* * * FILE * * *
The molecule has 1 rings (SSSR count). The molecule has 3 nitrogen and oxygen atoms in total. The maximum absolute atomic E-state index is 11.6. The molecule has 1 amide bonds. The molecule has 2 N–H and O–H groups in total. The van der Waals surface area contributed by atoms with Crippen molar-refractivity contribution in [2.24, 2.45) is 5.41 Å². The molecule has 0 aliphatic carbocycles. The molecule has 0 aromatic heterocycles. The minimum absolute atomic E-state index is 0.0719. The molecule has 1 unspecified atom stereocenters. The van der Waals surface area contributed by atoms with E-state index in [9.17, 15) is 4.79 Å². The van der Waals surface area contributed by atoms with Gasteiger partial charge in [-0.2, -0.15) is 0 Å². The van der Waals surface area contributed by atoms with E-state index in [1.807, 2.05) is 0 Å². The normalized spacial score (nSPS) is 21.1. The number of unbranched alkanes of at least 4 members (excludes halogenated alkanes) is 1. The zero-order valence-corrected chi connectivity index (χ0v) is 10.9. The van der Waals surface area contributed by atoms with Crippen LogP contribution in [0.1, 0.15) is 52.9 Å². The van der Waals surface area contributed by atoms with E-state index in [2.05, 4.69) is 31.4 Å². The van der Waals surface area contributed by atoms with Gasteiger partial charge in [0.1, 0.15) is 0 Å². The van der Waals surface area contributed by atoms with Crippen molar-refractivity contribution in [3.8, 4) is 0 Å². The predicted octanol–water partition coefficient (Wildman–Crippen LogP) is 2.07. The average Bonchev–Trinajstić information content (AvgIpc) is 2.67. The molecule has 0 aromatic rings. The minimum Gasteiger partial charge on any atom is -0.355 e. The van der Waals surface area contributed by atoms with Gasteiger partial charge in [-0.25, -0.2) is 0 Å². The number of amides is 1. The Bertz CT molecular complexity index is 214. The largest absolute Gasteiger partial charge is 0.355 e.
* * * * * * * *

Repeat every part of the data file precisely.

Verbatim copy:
The molecule has 1 rings (SSSR count). The molecule has 3 nitrogen and oxygen atoms in total. The maximum absolute atomic E-state index is 11.6. The molecule has 1 amide bonds. The molecule has 2 N–H and O–H groups in total. The van der Waals surface area contributed by atoms with Crippen molar-refractivity contribution in [2.24, 2.45) is 5.41 Å². The molecule has 0 aliphatic carbocycles. The molecule has 0 aromatic heterocycles. The minimum absolute atomic E-state index is 0.0719. The molecule has 1 unspecified atom stereocenters. The van der Waals surface area contributed by atoms with E-state index in [9.17, 15) is 4.79 Å². The van der Waals surface area contributed by atoms with Gasteiger partial charge in [-0.2, -0.15) is 0 Å². The van der Waals surface area contributed by atoms with E-state index in [1.807, 2.05) is 0 Å². The normalized spacial score (nSPS) is 21.1. The number of unbranched alkanes of at least 4 members (excludes halogenated alkanes) is 1. The zero-order valence-corrected chi connectivity index (χ0v) is 10.9. The van der Waals surface area contributed by atoms with Crippen LogP contribution in [0.1, 0.15) is 52.9 Å². The van der Waals surface area contributed by atoms with E-state index in [2.05, 4.69) is 31.4 Å². The van der Waals surface area contributed by atoms with Gasteiger partial charge in [0.1, 0.15) is 0 Å². The van der Waals surface area contributed by atoms with Crippen molar-refractivity contribution in [3.8, 4) is 0 Å². The predicted octanol–water partition coefficient (Wildman–Crippen LogP) is 2.07. The average Bonchev–Trinajstić information content (AvgIpc) is 2.67. The molecule has 0 aromatic rings. The minimum Gasteiger partial charge on any atom is -0.355 e. The van der Waals surface area contributed by atoms with Gasteiger partial charge in [-0.25, -0.2) is 0 Å². The number of amides is 1. The Bertz CT molecular complexity index is 214. The largest absolute Gasteiger partial charge is 0.355 e.